3-week Esplanade detour announced

This morning, TriMet announced another closure of the Eastbank Esplanade just south of the Hawthorne Bridge. Beginning May 9th, Esplanade users will be detoured onto SE Water Avenue for three weeks while crews prep the area for construction of the new Portland-Milwaukie Light Rail Bridge.

The detour will be in place until May 27th. See the detour map and download a PDF below:

Jonathan Maus (Publisher/Editor)

Jonathan Maus (Publisher/Editor)

Founder of BikePortland (in 2005). Father of three. North Portlander. Basketball lover. Car owner and driver. If you have questions or feedback about this site or my work, feel free to contact me at @jonathan_maus on Twitter, via email at maus.jonathan@gmail.com, or phone/text at 503-706-8804. Also, if you read and appreciate this site, please become a supporter.

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dsaxena
dsaxena
12 years ago

On the bright side, I’m excited to see the bridge project get started!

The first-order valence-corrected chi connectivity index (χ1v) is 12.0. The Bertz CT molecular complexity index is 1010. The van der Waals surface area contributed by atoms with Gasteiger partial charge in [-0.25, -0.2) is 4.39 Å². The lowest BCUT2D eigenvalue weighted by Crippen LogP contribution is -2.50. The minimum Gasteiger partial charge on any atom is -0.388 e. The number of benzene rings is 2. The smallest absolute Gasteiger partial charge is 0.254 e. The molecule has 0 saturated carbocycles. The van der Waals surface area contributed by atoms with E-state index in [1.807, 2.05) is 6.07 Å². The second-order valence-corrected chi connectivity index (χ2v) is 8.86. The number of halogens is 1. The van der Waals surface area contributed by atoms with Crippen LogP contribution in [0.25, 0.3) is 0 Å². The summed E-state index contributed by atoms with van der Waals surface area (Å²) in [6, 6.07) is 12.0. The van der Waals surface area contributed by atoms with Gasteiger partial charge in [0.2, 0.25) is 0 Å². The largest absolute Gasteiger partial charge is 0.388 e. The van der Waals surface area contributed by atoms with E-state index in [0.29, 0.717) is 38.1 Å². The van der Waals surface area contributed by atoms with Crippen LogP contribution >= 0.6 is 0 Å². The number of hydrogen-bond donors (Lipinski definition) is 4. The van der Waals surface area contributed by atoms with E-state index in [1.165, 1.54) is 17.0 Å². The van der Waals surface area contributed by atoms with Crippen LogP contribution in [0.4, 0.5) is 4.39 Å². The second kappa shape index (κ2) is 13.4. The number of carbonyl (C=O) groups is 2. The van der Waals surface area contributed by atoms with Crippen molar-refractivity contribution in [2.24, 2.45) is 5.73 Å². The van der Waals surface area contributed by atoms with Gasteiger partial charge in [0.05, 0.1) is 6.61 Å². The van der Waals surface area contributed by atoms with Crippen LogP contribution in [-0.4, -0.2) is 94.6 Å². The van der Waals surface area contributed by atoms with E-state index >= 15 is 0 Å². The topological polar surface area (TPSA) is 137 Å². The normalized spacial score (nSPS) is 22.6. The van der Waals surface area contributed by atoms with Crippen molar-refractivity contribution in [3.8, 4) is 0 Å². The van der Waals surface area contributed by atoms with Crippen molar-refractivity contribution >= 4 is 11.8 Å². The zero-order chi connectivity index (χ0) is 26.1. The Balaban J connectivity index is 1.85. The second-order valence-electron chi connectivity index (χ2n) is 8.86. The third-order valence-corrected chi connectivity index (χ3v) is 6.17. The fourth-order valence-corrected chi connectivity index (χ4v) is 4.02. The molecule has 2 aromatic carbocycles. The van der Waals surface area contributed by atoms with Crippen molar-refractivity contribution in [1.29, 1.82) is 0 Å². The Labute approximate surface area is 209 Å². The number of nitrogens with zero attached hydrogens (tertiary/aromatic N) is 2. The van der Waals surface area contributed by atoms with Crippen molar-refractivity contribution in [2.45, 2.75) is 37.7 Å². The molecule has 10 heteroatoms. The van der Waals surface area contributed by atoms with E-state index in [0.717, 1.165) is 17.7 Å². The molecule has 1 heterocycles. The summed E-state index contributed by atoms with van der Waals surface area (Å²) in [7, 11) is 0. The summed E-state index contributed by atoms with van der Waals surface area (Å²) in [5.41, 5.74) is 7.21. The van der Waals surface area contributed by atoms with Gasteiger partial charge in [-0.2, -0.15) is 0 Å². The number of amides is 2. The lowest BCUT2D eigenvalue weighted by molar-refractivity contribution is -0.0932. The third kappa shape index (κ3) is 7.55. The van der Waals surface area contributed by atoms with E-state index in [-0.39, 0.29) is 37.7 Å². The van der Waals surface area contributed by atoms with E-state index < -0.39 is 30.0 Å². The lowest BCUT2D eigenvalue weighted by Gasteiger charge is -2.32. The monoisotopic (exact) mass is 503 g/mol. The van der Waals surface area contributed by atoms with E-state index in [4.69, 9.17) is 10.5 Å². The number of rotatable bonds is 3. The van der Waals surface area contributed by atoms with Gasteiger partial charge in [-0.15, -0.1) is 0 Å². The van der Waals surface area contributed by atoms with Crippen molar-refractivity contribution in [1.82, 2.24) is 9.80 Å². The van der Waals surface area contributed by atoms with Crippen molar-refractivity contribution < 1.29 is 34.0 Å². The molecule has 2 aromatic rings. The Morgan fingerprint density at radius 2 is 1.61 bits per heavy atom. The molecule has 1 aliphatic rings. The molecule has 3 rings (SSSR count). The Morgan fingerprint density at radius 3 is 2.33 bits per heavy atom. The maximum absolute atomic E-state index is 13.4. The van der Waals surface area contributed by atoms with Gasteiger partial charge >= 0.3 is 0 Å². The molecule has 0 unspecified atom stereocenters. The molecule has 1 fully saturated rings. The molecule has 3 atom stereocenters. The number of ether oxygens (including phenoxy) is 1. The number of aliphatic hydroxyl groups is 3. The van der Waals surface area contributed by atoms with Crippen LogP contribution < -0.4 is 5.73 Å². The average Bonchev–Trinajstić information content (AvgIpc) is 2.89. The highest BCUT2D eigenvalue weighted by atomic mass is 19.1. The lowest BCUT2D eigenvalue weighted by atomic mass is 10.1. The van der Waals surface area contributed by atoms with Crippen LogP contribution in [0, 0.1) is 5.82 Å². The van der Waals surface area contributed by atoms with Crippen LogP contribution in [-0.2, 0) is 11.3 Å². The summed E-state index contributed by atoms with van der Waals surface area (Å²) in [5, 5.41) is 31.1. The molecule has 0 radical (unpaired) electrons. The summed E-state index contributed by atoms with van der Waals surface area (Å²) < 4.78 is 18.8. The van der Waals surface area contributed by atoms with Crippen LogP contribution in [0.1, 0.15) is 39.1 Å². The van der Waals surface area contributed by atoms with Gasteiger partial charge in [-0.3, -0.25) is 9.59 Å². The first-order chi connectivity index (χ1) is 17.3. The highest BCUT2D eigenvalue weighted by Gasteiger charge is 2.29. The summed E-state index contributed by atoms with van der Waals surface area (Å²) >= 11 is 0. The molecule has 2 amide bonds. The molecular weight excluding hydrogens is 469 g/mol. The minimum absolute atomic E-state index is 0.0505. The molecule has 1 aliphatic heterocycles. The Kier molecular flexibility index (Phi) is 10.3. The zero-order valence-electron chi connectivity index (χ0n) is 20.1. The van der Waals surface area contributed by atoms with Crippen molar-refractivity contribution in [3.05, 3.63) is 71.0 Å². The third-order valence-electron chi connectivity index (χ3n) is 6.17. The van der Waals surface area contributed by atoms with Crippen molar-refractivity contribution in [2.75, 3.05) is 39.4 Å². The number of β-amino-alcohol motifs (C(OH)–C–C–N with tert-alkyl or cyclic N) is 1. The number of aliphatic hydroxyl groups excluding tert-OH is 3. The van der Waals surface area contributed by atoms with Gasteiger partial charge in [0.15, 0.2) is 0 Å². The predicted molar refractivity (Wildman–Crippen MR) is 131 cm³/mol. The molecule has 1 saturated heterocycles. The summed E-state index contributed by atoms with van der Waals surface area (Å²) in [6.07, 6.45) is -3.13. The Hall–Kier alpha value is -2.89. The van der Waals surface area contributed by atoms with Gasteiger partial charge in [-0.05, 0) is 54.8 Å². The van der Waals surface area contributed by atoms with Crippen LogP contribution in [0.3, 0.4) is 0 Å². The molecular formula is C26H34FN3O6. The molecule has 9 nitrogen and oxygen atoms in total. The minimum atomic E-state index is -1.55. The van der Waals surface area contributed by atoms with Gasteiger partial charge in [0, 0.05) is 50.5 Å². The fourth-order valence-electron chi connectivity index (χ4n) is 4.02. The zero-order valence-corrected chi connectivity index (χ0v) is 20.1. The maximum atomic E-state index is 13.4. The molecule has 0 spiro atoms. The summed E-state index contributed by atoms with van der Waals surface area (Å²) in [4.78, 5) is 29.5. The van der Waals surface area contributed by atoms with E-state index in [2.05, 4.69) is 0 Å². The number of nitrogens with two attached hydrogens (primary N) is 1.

Martha R
Martha R
12 years ago

You had an earlier post about bicyclists crashing on the section of SE Water near OMSI because the bus pull-outs (paved in concrete) adjacent to the bike lane were about an inch or two higher than the asphalt street, and this height difference wasn’t easy to see. The City has smoothed the transition with asphalt, so it should be safer now.

Dabby
Dabby
12 years ago

So remind us again why Tri met is building a new bridge instead of using long standing east side rail right of way?

Oh yeah to waste more money.

The bridge is great, the Tri met is not.

Dabby
Dabby
12 years ago

I mean there has been a rail corridor directly to Milwaukee from the Rose Quarter for how long? And for some reason Tri Met is not trying to run trains down it…
Old mistake we are going to keep paying and paying for….

maccoinnich
12 years ago

Yes, I’m sure Union Pacific would be jumping for joy at the prospect of TriMet running 6 trains an hour in each direction down their tracks.

A.K.
A.K.
12 years ago
Reply to  maccoinnich